upon the reader by these compositions is contained in the happy expression of Tiraboschi, who charac­terises the diction of Cassiodorus as " barbara eleganza."

The Editio Princeps of the "Variarum" was printed under the inspection of Accursius by Henr. Sileceus, at Augsburg, in the month of May, 1533 (fol.), the disquisition " De Anima" being included in the same volume.

2. " Chronicon," a dull, pompous, clumsy sum­mary of Universal History, extending from the creation of the world down to a. d. 519, derived chiefly from Eusebius, Hieronymus, Prosper, and other authorities still accessible. It was drawn up in obedience to the orders of Theodoric, and by no means deserves the respect with which it was re­garded in the middle ages, since it is carelessly compiled and full of mistakes.

3. " Historiae Ecclesiasticae Tripartitae ex tri-bus Graecis Scriptoribus, Sozomeno, Sbcrate, ac Theodoreto ab Epiphanio Scholastico Versis, per Cassiodorum Senatorem in Epitomen redactae Libri XII." The origin of this work is sufficiently explained by the title. It contains a complete survey of ecclesiastical history from Constantine down to the younger Theodosius. This, like the Chronicon, is of little value in the present day, since the authorities from which it is taken are still extant, and are infinitely superior both in matter and manner to the epitomizer. Prefixed we have an introduction, in which Cassiodorus gives full scope to his taste for inflated grandiloquence. The editio princeps of the Ecclesiastical History was printed by Johannes Schussler, at Augsburg, 1472, fol.

4. " Computus Paschalis sive de Indictionibus, Cyclis Solis et Lunae," &c., containing the calcula­tions necessary for the correct determination of Easter. This treatise belongs to the date 562, and this is the latest year in which we can prove the author to have been alive.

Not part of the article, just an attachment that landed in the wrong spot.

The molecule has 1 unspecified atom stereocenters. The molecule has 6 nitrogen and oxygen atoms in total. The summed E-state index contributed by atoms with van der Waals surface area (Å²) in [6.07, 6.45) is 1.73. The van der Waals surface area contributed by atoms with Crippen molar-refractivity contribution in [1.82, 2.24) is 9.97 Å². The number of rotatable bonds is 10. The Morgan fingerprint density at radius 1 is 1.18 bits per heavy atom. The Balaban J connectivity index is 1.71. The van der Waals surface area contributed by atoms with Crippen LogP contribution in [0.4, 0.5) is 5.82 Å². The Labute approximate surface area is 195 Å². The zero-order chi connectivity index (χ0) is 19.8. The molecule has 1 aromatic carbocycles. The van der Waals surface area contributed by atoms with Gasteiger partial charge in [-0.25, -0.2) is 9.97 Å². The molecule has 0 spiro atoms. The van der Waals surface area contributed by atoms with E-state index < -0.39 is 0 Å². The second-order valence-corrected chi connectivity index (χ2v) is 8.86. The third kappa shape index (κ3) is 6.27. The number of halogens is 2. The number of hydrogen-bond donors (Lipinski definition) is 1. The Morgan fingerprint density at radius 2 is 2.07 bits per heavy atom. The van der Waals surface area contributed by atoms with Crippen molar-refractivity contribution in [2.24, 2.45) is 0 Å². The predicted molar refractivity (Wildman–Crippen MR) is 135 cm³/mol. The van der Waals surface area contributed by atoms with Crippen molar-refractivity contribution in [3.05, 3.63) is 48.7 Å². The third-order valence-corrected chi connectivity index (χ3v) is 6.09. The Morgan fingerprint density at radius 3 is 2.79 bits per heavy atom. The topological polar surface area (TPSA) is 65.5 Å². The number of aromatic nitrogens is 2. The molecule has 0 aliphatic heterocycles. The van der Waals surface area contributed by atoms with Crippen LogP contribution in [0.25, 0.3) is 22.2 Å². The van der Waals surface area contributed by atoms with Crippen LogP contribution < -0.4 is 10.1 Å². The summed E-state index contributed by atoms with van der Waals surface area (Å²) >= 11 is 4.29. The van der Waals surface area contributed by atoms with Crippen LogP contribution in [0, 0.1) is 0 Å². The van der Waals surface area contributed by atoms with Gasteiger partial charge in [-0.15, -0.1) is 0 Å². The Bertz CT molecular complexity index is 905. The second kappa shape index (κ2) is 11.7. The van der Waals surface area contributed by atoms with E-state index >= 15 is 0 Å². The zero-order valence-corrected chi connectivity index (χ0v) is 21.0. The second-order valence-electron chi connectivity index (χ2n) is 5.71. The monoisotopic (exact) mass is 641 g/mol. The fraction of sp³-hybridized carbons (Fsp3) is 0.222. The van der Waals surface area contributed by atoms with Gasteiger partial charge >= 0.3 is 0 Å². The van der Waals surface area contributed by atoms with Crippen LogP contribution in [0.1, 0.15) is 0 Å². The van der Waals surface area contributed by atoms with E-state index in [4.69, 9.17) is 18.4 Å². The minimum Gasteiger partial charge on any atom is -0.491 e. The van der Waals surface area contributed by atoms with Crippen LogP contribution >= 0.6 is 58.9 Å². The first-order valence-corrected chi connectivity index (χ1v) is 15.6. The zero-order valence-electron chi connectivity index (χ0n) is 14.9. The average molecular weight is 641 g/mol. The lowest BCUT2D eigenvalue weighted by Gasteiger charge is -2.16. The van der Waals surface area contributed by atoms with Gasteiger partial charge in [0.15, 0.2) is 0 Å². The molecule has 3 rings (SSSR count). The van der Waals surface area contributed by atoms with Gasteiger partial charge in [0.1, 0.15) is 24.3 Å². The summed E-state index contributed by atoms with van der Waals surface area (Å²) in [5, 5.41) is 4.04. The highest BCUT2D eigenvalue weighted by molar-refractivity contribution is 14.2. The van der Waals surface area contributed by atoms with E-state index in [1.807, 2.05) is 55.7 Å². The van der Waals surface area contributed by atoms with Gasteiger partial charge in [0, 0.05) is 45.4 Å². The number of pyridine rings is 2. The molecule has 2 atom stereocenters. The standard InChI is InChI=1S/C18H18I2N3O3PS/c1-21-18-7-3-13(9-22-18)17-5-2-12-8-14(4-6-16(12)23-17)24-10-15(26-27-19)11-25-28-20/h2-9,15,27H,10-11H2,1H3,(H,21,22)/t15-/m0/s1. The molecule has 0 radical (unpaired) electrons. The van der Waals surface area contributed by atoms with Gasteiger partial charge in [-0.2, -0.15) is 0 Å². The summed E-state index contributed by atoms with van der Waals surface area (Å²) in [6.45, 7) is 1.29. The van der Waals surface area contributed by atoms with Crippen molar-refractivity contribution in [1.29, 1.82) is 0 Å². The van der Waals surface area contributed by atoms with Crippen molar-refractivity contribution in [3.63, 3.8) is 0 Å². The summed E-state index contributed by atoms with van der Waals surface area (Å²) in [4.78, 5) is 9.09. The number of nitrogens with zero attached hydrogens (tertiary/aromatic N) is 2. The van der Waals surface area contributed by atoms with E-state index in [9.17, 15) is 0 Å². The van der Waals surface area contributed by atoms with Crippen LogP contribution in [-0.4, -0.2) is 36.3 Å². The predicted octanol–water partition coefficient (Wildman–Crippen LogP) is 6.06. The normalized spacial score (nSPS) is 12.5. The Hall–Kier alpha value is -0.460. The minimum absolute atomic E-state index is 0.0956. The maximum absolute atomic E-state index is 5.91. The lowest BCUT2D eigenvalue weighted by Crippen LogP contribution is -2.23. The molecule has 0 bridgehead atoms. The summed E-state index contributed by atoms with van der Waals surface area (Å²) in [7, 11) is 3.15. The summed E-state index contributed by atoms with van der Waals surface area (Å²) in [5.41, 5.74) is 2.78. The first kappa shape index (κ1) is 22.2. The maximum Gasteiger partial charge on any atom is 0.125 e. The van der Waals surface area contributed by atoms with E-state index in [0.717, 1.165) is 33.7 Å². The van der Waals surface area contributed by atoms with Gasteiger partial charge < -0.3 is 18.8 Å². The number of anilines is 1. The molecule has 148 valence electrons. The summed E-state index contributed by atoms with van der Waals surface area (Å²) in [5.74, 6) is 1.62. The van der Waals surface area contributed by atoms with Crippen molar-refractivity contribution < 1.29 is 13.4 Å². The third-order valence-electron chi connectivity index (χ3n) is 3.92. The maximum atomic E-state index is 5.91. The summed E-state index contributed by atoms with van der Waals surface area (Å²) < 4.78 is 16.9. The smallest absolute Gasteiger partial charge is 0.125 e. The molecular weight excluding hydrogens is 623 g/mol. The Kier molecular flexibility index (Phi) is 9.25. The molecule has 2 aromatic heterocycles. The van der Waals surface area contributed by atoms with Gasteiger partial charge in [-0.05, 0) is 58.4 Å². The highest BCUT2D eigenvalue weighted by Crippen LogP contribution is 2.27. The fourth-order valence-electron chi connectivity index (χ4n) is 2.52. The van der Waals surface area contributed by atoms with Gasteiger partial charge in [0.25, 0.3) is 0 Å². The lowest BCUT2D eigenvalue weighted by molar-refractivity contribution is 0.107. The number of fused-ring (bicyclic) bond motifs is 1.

5. " De Orthographia Liber," compiled by Cas­siodorus when 93 years old from the works of nine ancient grammarians,—Agnaeus Cornutus, Velius Longus, Curtius Valerianus, Papirianus, Adaman-tius Martyrius, Eutyches, Caesellius, Lucius Cae-cilius Vindex, and Priscianus, in addition to whom we find quotations from Varro, Donatus, and Phocas.

6. " De Arte Grammatica ad Donati Mentem," of which a fragment only has been preserved.

This tract, together with the preceding, will be found in the " Grammaticae Latini Auctores an-tiqui" of Putschius, Hanov. 1605, p. 2275 and p. 2322.

7. " De Artibus ac Disciplinis Liberalium Lite-rarum," in two books, a compilation from the best authorities, much esteemed and studied during the middle ages. It contains a compendium of the seven liberal arts which were at one time supposed to embrace the whole circuit of human knowledge, —Grammar, Rhetoric, Dialectics, Arithmetic, Geo­metry, Astro-nomy, Music.

Angelo Mai has recently published from a Vati­can MS. some chapters, hitherto unedited, which seem to have formed the conclusion of the work. (Classicorum Auctorum e Vat. Codd. vol. iii. p. 349.)

8. " De Anima," on the name, origin, nature, qualities, abode, and future existence of the soul, together with speculations upon other topics con­nected with the same subject.